Our son's dogs, Clara and Troy
On my morning walk the other day, a fellow and his dog moved off the trail to give me 6 feet of social distancing. I smiled and commented on his beautiful dog, and he said " If there is one group of critters on this planet that is over the moon with happiness these days, it's our dogs. What could be better for them than to have all their favorite people home all the time?" Isn't that the truth? And it goes for any pet that enjoys the company of their pack.
Having them around is good for us people too, especially now, when we can only enjoy the company of our human friends and family via the telephone or video conferencing. A head or paw on the knee is a reminder that someone cares and that someone needs us too. Since our beloved airedale died, my pet interaction has been with our son's two rescues, and I love them. I'm looking forward to when I'll be able to join them on their daily walks again.
I've also enjoyed the experience of painting people's pets, mostly dogs, and some cats too. Pet portraits are fun for several reasons. Animals have interesting shapes, and I love to draw them. There are lots of angles, and spots and varied coloring add to the puzzle. There's something there to hold onto when you start to draw.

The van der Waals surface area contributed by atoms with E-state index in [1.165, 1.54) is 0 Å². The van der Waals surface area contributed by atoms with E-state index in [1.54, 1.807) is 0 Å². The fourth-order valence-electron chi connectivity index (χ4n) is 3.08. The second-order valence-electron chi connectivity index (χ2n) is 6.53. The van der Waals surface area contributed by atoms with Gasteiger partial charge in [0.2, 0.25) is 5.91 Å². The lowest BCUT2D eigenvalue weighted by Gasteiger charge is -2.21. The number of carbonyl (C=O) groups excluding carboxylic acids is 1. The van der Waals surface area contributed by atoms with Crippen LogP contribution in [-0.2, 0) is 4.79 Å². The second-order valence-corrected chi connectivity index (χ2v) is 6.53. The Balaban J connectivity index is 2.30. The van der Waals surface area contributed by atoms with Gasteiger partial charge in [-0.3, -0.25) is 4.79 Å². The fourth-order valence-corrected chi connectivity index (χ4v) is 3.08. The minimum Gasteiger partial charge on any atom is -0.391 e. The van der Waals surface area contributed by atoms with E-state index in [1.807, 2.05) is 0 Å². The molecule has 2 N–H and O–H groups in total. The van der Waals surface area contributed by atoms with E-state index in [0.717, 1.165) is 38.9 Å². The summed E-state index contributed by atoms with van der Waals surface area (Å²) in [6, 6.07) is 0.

To create a pet portrait, I usually start with an under painting in one color, showing the darks and lights, which is my map for the color layer. It's a huge help, and part of the process I teach my students for any painting. Next I begin the color layer with the darkest of the dark paint, in fairly large shapes, and move to the lightest. Then, while the painting is still wet, a top layer of detail, and I'm done. Above and below are some examples of that process.
Another fun thing about painting pets is that these paintings are usually commissions. In a commission I get to learn a lot more about the subject and what it means to my client than happens when I create a painting based on my own preferences. I get to hear about the animal's personality, and stories about their antics. A successful painting is one that means something to someone, to a particular person or family. Pet portraits give me an opportunity to create that meaning for those who've lost a pet or are intent on treasuring their current furry friend.
For 10 years of previous blogposts, click here.